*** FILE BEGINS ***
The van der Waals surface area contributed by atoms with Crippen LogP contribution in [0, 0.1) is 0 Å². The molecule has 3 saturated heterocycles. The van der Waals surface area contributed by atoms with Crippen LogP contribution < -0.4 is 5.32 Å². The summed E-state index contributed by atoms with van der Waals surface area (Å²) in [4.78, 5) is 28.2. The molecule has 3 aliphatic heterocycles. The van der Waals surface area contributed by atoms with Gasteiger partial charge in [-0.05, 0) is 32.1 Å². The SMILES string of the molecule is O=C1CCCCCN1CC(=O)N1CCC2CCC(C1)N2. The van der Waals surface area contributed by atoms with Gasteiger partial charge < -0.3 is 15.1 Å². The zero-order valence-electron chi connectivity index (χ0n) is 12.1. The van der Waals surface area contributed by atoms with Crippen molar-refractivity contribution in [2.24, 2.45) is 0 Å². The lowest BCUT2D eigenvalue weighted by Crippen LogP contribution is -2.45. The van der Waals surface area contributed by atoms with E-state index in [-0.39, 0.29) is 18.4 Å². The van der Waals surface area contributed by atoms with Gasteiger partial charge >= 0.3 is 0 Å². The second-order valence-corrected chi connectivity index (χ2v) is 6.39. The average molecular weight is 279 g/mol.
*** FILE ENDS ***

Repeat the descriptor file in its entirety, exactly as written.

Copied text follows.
The van der Waals surface area contributed by atoms with Crippen LogP contribution in [0, 0.1) is 0 Å². The molecule has 3 saturated heterocycles. The van der Waals surface area contributed by atoms with Crippen LogP contribution < -0.4 is 5.32 Å². The summed E-state index contributed by atoms with van der Waals surface area (Å²) in [4.78, 5) is 28.2. The molecule has 3 aliphatic heterocycles. The van der Waals surface area contributed by atoms with Gasteiger partial charge in [-0.05, 0) is 32.1 Å². The SMILES string of the molecule is O=C1CCCCCN1CC(=O)N1CCC2CCC(C1)N2. The van der Waals surface area contributed by atoms with Gasteiger partial charge < -0.3 is 15.1 Å². The zero-order valence-electron chi connectivity index (χ0n) is 12.1. The van der Waals surface area contributed by atoms with Crippen molar-refractivity contribution in [2.24, 2.45) is 0 Å². The lowest BCUT2D eigenvalue weighted by Crippen LogP contribution is -2.45. The van der Waals surface area contributed by atoms with E-state index in [-0.39, 0.29) is 18.4 Å². The van der Waals surface area contributed by atoms with Gasteiger partial charge >= 0.3 is 0 Å². The second-order valence-corrected chi connectivity index (χ2v) is 6.39. The average molecular weight is 279 g/mol.